The year-long Philip Rutnam saga, which started with his dramatic accusations about the home secretary’s bullying and briefing, fizzled out last week with the news that the two sides had agreed a settlement. A big cash sum, but no formal admission of liability from the Home Office. No comment from Priti Patel’s former permanent secretary.
This may be in the best interests of both parties. But many people – and not just the massed array of journalists who would have hung on every word – will be annoyed at being denied the prospect of the ultimate court showdown between Patel and Rutnam.
The government has deemed it value for money to make a payout to avoid a case that would have taken the lid off tensions inside one of the most important government departments.
Civil servants, who may have fumed quietly when the prime minister ignored calls in November to dismiss Patel, after the prime minister’s own adviser on ministerial standards advised that her behaviour could be deemed to have “been in breach of the ministerial code, even if unintentionally”, will be frustrated that the government has moved to shield her from whatever evidence Rutnam would have exposed.
The taxpayer can feel justifiably miffed that yet again they have had to bail the government out of their HR problems: in November, Sonia Khan, a special adviser unceremoniously sacked by Dominic Cummings received a substantial payoff ahead of an employment tribunal claim.
In the past year, we have also seen the cabinet secretary, Mark Sedwill, leave his post following tensions with Boris Johnson’s aides and briefing against him, and the permanent secretary in the Department for Education was forced to step down over the summer exams debacle, which many saw as intended to save the skin of Gavin Williamson.
These premature exits are often accompanied by silence, so the public is denied the knowledge of what actually happened. It doesn’t require too much imagination to think that, whoever’s interest is being served by these shabby deals, it isn’t the public’s.
Cummings was once said to have threatened a “hard rain” would fall on complacent civil servants. Does this settlement mean the hard rain has finally stopped?
There are some signs this may be true. Although 2020 saw a long roll call of civil service exits, the replacements were crashingly conventional. Rutnam himself was swiftly replaced by a long serving diplomat, Matthew Rycroft, moved up from running the soon-to-be-dispatched Department for International Development (DfID).
Simon McDonald, at the Foreign Office, was told to let someone else manage its takeover of DfID – but was replaced by our recently appointed high commissioner to India, Philip Barton. When Mark Sedwill was pushed aside as cabinet secretary, his replacement, Simon Case, was notable for his youth, not his background.
And even the eyebrow-raising appointment of diplomat turned spad David Frost as national security adviser was reversed and the former permanent secretary at the Ministry of Defence was elevated in his place.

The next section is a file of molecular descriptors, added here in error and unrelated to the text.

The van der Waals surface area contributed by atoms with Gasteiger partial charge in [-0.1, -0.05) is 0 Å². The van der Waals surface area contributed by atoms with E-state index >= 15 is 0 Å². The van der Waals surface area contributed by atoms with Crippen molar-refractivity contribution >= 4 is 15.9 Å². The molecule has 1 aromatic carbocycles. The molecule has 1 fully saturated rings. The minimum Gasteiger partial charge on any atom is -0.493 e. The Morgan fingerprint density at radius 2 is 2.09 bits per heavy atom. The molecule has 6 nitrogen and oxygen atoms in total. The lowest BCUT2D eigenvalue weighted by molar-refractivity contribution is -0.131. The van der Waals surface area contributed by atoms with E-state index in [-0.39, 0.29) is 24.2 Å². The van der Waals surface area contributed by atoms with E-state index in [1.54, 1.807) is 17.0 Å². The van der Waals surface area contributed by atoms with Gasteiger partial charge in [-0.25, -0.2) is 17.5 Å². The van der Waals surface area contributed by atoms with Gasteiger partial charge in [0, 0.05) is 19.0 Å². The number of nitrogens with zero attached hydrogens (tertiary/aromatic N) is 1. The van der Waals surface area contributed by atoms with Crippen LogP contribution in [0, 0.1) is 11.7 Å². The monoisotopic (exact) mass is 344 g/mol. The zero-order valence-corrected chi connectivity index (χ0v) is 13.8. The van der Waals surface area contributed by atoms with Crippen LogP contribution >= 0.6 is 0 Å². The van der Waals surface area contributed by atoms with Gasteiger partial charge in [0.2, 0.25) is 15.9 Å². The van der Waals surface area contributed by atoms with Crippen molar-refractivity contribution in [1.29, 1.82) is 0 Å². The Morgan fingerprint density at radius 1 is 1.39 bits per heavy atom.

Most notably, the government recently offered another five-year term to Tom Scholar at the Treasury, who this time last year was on the same “hitlist” as Rutnam, McDonald and Sedwill. He is the Catherine Parr to their Boleyn, Howard and Cleves at the court of King Boris.
While tensions appear to have calmed with the demise of Cummings, the civil service may still be suffering from post-traumatic stress. There is more collateral damage from the Rutnam affair. The Cabinet Office investigation the prime minister ordered into Patel’s behaviour has led to two departures.
Alex Allan resigned his post as the prime minister’s adviser on ministerial standards over Johnson’s refusal to accept his verdict on Patel. He has not been replaced. The top civil servant who conducted the inquiry has moved out rather than up.
Helen MacNamara, head of propriety and ethics, has left to work for the football Premier League. She reportedly fought a long battle to get her Patel report published and provoked ire for her unwillingness to let the taxpayer fund the prime minister’s new decor.
The risk from these experiences is that civil servants take the message that standing up to ministers over behaviour, extravagance or rule breaking is not a well appreciated protection from potential scandal but a career black mark at best, a career suicide note at worst.
That is dangerous territory, as the government flirts with impropriety over procurement practices, appointments and spending allocations. The civil service needs to be able to challenge without having to fear the personal consequences.
There is a danger, too, if decisions about the future of the civil service are seen as driven by politics not principle. The abolition of the departments of Exiting the EU and International Development were announced with minimal advance warning to staff.
In the location battle within the Treasury, the chancellor seems to have won out over his officials with his decision to send them to Darlington. The risk is that too much of the government’s reform programme is seen instead as revenge on a civil service that the prime minister’s new deputy chief of staff called “aloof”.
The Rutnam case with the Home Office may have been settled. But there is still a lot of work needed to rebuild the damage of the last year to relations between ministers and their civil servants.